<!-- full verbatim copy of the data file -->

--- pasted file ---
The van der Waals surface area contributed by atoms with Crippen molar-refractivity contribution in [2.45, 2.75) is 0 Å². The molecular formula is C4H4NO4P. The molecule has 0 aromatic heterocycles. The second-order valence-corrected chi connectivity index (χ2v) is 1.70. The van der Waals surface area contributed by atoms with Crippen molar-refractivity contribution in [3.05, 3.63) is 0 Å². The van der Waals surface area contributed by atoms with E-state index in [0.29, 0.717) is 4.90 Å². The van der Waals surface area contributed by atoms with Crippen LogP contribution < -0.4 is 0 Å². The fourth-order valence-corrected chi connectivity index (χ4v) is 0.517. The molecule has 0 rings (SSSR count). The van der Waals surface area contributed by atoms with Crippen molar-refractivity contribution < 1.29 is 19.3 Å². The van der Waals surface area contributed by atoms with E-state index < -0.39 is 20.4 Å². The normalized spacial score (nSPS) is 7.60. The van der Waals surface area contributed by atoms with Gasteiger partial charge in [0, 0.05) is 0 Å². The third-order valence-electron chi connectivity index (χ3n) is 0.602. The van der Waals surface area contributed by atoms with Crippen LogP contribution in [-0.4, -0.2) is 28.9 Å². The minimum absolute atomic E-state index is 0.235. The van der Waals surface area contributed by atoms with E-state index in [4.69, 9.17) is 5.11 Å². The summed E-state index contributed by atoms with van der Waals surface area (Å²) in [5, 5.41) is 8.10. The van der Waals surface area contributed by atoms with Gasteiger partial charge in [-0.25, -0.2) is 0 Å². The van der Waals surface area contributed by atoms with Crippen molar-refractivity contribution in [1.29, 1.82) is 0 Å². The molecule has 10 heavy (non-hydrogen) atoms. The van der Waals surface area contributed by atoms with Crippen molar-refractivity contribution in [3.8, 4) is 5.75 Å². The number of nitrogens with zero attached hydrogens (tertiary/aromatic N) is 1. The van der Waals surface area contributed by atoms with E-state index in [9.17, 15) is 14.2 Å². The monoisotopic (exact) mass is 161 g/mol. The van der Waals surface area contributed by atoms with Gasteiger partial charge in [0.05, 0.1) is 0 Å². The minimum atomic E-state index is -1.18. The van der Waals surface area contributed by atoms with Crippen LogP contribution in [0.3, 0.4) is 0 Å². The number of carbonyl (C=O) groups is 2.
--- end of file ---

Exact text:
The van der Waals surface area contributed by atoms with Crippen molar-refractivity contribution in [2.45, 2.75) is 0 Å². The molecular formula is C4H4NO4P. The molecule has 0 aromatic heterocycles. The second-order valence-corrected chi connectivity index (χ2v) is 1.70. The van der Waals surface area contributed by atoms with Crippen molar-refractivity contribution in [3.05, 3.63) is 0 Å². The van der Waals surface area contributed by atoms with E-state index in [0.29, 0.717) is 4.90 Å². The van der Waals surface area contributed by atoms with Crippen LogP contribution < -0.4 is 0 Å². The fourth-order valence-corrected chi connectivity index (χ4v) is 0.517. The molecule has 0 rings (SSSR count). The van der Waals surface area contributed by atoms with Crippen molar-refractivity contribution < 1.29 is 19.3 Å². The van der Waals surface area contributed by atoms with E-state index < -0.39 is 20.4 Å². The normalized spacial score (nSPS) is 7.60. The van der Waals surface area contributed by atoms with Gasteiger partial charge in [0, 0.05) is 0 Å². The third-order valence-electron chi connectivity index (χ3n) is 0.602. The van der Waals surface area contributed by atoms with Crippen LogP contribution in [-0.4, -0.2) is 28.9 Å². The minimum absolute atomic E-state index is 0.235. The van der Waals surface area contributed by atoms with E-state index in [4.69, 9.17) is 5.11 Å². The summed E-state index contributed by atoms with van der Waals surface area (Å²) in [5, 5.41) is 8.10. The van der Waals surface area contributed by atoms with Gasteiger partial charge in [-0.25, -0.2) is 0 Å². The van der Waals surface area contributed by atoms with Crippen molar-refractivity contribution in [1.29, 1.82) is 0 Å². The molecule has 10 heavy (non-hydrogen) atoms. The van der Waals surface area contributed by atoms with Crippen molar-refractivity contribution in [3.8, 4) is 5.75 Å². The number of nitrogens with zero attached hydrogens (tertiary/aromatic N) is 1. The van der Waals surface area contributed by atoms with E-state index in [9.17, 15) is 14.2 Å². The monoisotopic (exact) mass is 161 g/mol. The van der Waals surface area contributed by atoms with Gasteiger partial charge in [0.05, 0.1) is 0 Å². The minimum atomic E-state index is -1.18. The van der Waals surface area contributed by atoms with Crippen LogP contribution in [0.3, 0.4) is 0 Å². The number of carbonyl (C=O) groups is 2.